Held: The whole was void. . .
Cited – Pryor v Pryor CA 29-Apr-1864
Parents having a power of appointing an estate to all or any of their children appointed it absolutely to two of their sons, upon the understanding that the appointments should resettle the estate upon certain trusts for the benefit of all the . .
Cited – Re Turner’s Settled Estates 1884
In the case of mixed motives the Court will apply a ‘but for’ test, namely whether the power to transfer would have been exercised but for the intent to achieve the ulterior purpose or whether the power would have been exercised in any event . .
Cited – Hogg v Cramphorn Limited ChD 1966
An honest belief that directors should seek to maintain their office for the good of the company did not prevent the motive for issuing additional shares to prevent a take-over from being an improper motive. The directors’ powers to issue shares . .
Cited – Fraser v Whalley CA 27-Feb-1864
The directors of a railway compriy are not justified in acting on an old resolution auithorising the issue of shares after the particular purpose for which the authority was given has ceased to be available.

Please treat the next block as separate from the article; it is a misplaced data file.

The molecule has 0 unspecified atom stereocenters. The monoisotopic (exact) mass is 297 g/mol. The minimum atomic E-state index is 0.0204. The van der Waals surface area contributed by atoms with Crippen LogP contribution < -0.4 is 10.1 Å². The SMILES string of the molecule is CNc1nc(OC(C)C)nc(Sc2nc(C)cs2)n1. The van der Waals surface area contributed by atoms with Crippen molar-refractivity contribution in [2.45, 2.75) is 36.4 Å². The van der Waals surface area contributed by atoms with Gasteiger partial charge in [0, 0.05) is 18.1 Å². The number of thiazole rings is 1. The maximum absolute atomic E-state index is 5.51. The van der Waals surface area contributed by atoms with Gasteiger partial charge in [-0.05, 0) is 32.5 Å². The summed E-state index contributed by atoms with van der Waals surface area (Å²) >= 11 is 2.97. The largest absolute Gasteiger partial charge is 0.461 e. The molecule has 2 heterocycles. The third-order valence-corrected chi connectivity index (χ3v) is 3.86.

Nor in issuing shares, supposing . .
Cited – Lloyds Bank plc v Bundy CA 1974
‘Broadchalke is one of the most pleasing villages in England. Old Herbert Bundy, the defendant, was a farmer there. His home was at Yew Tree Farm. It went back for 300 years. His family had been there for generations. It was his only asset. But he . .
Cited – Howard Smith Limited v Ampol Petroleum Limited PC 14-Feb-1974
(New South Wales) The court considered the use by directors of their fiduciary power of allotment of shares for a different purpose than that for which it was granted, and so as to dilute the voting power of the majority shareholding of issued . .
Cited – Anglo-Universal Bank v Baragnon CA 1881
If it was shown that the power to make calls was being exercised for the purpose of disqualifying hostile shareholders at a general meeting, that would be an improper exercise of the directors’ powers. . .
Cited – Whitehouse v Carlton House Pty 7-Apr-1987
High Court of Australia – Companies – Shares – Issue and allotment – Powers of directors – Bona fides of exercise – Ulterior purpose – Article vesting powers of directors in named governing director – Issue and allotment of shares by governing . .
Cited – Roadchef (Employee Benefits Trustees) Ltd v Hill and Another ChD 29-Jan-2014
Challenge to share transfer. . .
Lists of cited by and citing cases may be incomplete.
Updated: 05 August 2021; Ref: scu.556258